Joan Clarke
[ Issue 44 ]

Emily Bronto is without doubt an admirer of Joan Clarke

Bikwil salutes Joan Clarke

Joan Clarke

Bet Briggs here gives her tribute to her old friend, recently departed. 
 

Her last book, her autobiography, in which she describes dramatically her Depression childhood, her battle with polio and her years as a young woman working in Sydney during World War II, embraces all those developing interests with clarity and compassion, enthusiasm and poignancy.

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For Joan — Bet Briggs

Copyright


My friend, Joan Clarke, has died. On Tuesday June 1 2004, the first day of winter, on what turned out to be an Indian summer kind of day, my writer friend, Joan, aged 83, let her life go.

Now I struggle to write of her life and her passing and Joan would have understood profoundly about the struggle with both writing and with life. She was, still is, will always be a courageous human being, and in the written works she leaves behind, that characteristic is reflected and burns brightly.

Bikwil readers will have met Joan, via her two memorable contributions: Wagner’s Revolutionary Years (signed Joan Clarke), in the Wagner Fest issue No. 10, November 1998, and In Memory of Oscar (signed Joan Willmott-Clarke) in No. 20, July 2000. Both articles illustrate her fine writing skills, the first as researcher and social historian, the second as a memoirist and storyteller. Joan sent me a typescript of the latter; it’s a gem and a true story told with gentle whimsy and pathos. It is marked: “Dedicated to my grandson, Joel Clarke, for his 14th birthday on 30 January 2000”. It may have been one of Joan’s last pieces of writing.

During her long creative writing years Joan wrote and published several books. Two were in collaboration: Girl Fridays in Revolt (with Zoe O’Leary) (1969) and Gold (with G. Weller). Her works as sole author included Just Us: A History of the Association of Civilian Widows of Australia; Dr Max Herz: Surgeon Extraordinary (1976), her excellent biography of the man who operated on her as a child with polio; and The Doctor Who Dared: The Story of Henry Price, MD (Berlin); MB, BS (Brisbane), (1982). Their titles alone indicate the breadth and range of Joan’s interests, passions and vision.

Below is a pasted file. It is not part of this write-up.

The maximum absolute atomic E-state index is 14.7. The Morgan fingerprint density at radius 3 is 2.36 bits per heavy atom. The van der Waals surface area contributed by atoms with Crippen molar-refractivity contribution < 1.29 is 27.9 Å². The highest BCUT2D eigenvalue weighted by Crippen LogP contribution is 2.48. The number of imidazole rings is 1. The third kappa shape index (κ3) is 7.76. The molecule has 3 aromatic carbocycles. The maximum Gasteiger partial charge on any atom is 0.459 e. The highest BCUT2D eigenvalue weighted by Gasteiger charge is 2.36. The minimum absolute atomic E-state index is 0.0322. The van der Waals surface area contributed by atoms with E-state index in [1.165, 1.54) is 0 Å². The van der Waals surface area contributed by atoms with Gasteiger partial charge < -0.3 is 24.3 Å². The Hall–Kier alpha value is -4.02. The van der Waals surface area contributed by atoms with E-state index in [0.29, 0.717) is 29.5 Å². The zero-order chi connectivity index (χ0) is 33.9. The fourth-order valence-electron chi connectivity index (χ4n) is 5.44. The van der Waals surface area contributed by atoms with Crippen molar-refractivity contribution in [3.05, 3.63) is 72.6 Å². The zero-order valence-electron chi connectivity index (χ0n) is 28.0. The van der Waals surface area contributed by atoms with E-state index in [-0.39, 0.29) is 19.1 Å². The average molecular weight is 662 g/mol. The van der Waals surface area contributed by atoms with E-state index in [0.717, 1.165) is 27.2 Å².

Her last book, her autobiography, in which she describes dramatically her Depression childhood, her battle with polio and her years as a young woman working in Sydney during World War II, embraces all those developing interests with clarity and compassion, enthusiasm and poignancy.

Joan was 73 when she finished and published All on One Good Dancing Leg in 1994. Interviewed about it by Judy Adamson in The Northern Herald, August 4 1994, Joan said: “I’ve had a damn good life. I’m still having one. I’m not finished yet. Not by a long shot.”

That “damn good life” was a busy and fascinating one. Joan ran her own secretarial business, freelanced as journalist and editor and, besides the books I’ve mentioned, she wrote plays, articles, radio scripts, poems, and worked tirelessly and passionately on behalf of writers and other disadvantaged people to overcome injustice and intolerance.

In pursuing her humanitarian and literary goals — inseparable it seems to me, now — Joan travelled widely in Australia and overseas to participate in writers’ conferences and to do her research. That travelling was to be the subject of her next biographical memoir. Travelling was demanding, but she did it, as she said to me once, blithely, “all on one good travelling leg”.

“That’s got to be your title,” I said and she agreed.

She was still planning to write it in 2000. But the fire expressed earlier in those words in the 1994 interview was burning low, particularly in the last seven years of her life, and was finally too low for her to write her sequel to dancing.

Yet, as I read these words again, as I write of her going and our parting, I’m thinking:

“What a mighty spirit! Joan, you’re not finished at all. Even when, as you requested, your ashes are thrown in the Pacific Ocean, you will still be dancing, still travelling. And your words will be hear for us to hold and cherish for their truth, like those you wrote when you remembered yourself as a tiny child seeing ‘the splash of colour’ of the morning glory — it’s a poem:

. . . purple, bell-shaped flowers . . . soft and silky, drooping towards me. I want to touch them but they’re too high to reach . . . I can only look so I look and look and look . . . and the purple and the green and the sunlight are inside me forever . . .

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